Cut Your Blog Writing Time by 50% with a Blog Template
There are a lot of things that a business owner can do to help him or herself maintain a consistent level of blogging and content marketing. Brainstorming blog ideas, creating an editorial calendar, and consistently reading other blogs are just a few examples. If a business owner struggles with writing in general though, it's still going to be a challenge to blog, even if you know what you're supposed to write about and when to write it. A great solution for business bloggers is to create a Blog Template for themselves.
A Blog Template isn't a pre-written blog. Rather, it's a format for new blog posts that will help walk you through the writing and creative process. You don't have to use the format for every post, and you can set up your template in whatever format you wish, but having this tool in your pocket will help tremendously.
The Blog Template that I use a lot is an adaptation of the Five Paragraph Essay that Mr. Kagy taught me in 10th grade English. At the beginning of the school year, each student was required to start a new three-ring binder with a series of folders and pages. The folders and sections were designated for different kinds of assignments, and as the year progressed we filled the binder with essays, quizzes and other projects. We were graded not only on the essays, but how well we kept our binders organized as well. Through repetition, we learned to follow Mr. Kagy's essay structure, and continued to use it in subsequent English classes. The format consisted of an Introduction and Thesis, Three Supporting Points, and a Closing Paragraph.
Introduction and Thesis
The Introduction is your opportunity to present your blog topic and explain what you're writing about. After your Title, your Introduction is the most important part of your blog. You need to explain what you're writing about, and at the same time, increase the reader's interest level above where it already was after they saw your title. Typically, the paragraph will end with your Thesis statement. Simply put, your thesis is the idea or information you're presenting, followed by the three examples or references you're going to discuss to support your thesis.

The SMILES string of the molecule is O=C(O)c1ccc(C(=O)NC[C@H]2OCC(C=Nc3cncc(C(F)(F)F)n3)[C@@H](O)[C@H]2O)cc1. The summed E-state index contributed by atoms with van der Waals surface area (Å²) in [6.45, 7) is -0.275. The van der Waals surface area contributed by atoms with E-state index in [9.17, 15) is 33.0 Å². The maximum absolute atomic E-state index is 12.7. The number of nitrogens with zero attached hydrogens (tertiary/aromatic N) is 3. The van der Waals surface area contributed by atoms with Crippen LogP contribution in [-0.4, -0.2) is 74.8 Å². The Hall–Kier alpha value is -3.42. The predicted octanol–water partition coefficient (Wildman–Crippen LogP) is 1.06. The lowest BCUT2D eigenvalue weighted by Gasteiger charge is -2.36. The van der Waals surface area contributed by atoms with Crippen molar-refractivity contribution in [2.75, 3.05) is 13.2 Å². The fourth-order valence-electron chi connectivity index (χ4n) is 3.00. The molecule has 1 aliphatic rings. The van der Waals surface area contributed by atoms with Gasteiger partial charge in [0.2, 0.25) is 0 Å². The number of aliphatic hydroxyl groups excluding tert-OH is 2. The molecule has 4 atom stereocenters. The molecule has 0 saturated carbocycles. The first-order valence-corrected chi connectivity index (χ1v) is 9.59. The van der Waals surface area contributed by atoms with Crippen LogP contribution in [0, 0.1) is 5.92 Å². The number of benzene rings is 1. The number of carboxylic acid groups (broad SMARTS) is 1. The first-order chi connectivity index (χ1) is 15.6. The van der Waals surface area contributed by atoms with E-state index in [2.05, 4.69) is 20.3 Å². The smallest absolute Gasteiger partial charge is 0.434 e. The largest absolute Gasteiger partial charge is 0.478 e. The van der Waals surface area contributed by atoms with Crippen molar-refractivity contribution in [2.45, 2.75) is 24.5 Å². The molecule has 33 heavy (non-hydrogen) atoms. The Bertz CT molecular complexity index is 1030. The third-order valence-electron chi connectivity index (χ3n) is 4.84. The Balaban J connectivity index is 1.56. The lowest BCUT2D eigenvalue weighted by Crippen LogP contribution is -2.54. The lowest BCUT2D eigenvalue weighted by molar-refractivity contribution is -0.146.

Three Supporting Points
The idea behind three supporting points behind a thesis is that if you only have just one or two points, it's not as compelling or authoritative. If I tell you that you should include images in every blog post, and then give you three good reasons for why that's true, you're far more likely to heed my advice than if I had just told you to do it or only provided one reason.
If you follow the format exactly, each point should receive its own paragraph. If possible, each point should include two facts or statistics to support your point. For example, I might tell you that one reason for including an image in every blog post is that it increases social media engagement. I could then go on to provide statistics from Facebook and Hubspot that illustrate how much more effective social media posts are when they include an image. Statistics or quotes from people outside your organization are excellent ways to "prove" your point.
Once you've discussed your points and provided evidence to support those points, it's time to bring your argument to a close. You can restate your thesis and summarize your points, but it's better if you can be a bit more creative in your closure. One "rule" from Mr. Kagy was that you're not allowed to present a new point on your closure. Your closure should be where you tie everything back together.
One great technique that my pastor does exceedingly well is to tell a story early on, and then come back to that story in his closure. Everyone thought they understood the point of his story initially, but once he's gone through his supporting points and reminds you of that story, it has a whole new meaning.
Blog closures must also include a Call to Action of some kind. Whether it's to read something else, call you or simply leave a comment, always give your reader a "next step."
Now, when I'm blogging, I do not stick to the literal "5 paragraphs." I generally have an introduction, three points and a closure, but as you can see in this post I don't have any problem using multiple paragraphs as needed. Sometimes my points are in support of an argument, but a lot of my articles are guides like this one, so the sections tend to be more aspects of the topic rather than supporting points. Because of the nature of blogs and online readers, you're going to want to break up your posts into smaller paragraphs. Include bullet points and lists when possible, and use nice section headings to divide up your points.
After you've written a few blog posts of your own, you may see a format naturally evolving. You can use mine, or you can use one that's different that's a better fit to your writing style. Ether way, deciding on a Blog Template that you can rely on will help you be more efficient in your writing, and might save the time you spend writing by 50% or more for some posts.
Do you use a standard format already for your own blog posts? What do you think about mine? I wonder if Mr. Kagy knew that one or more of his students would be using his writing format decades later. Was there anyone in your early education who you think heavily influenced your current writing style? I'd love to hear your stories below. As always, thanks for reading!
Empty page image by jacqueline-w, Flickr.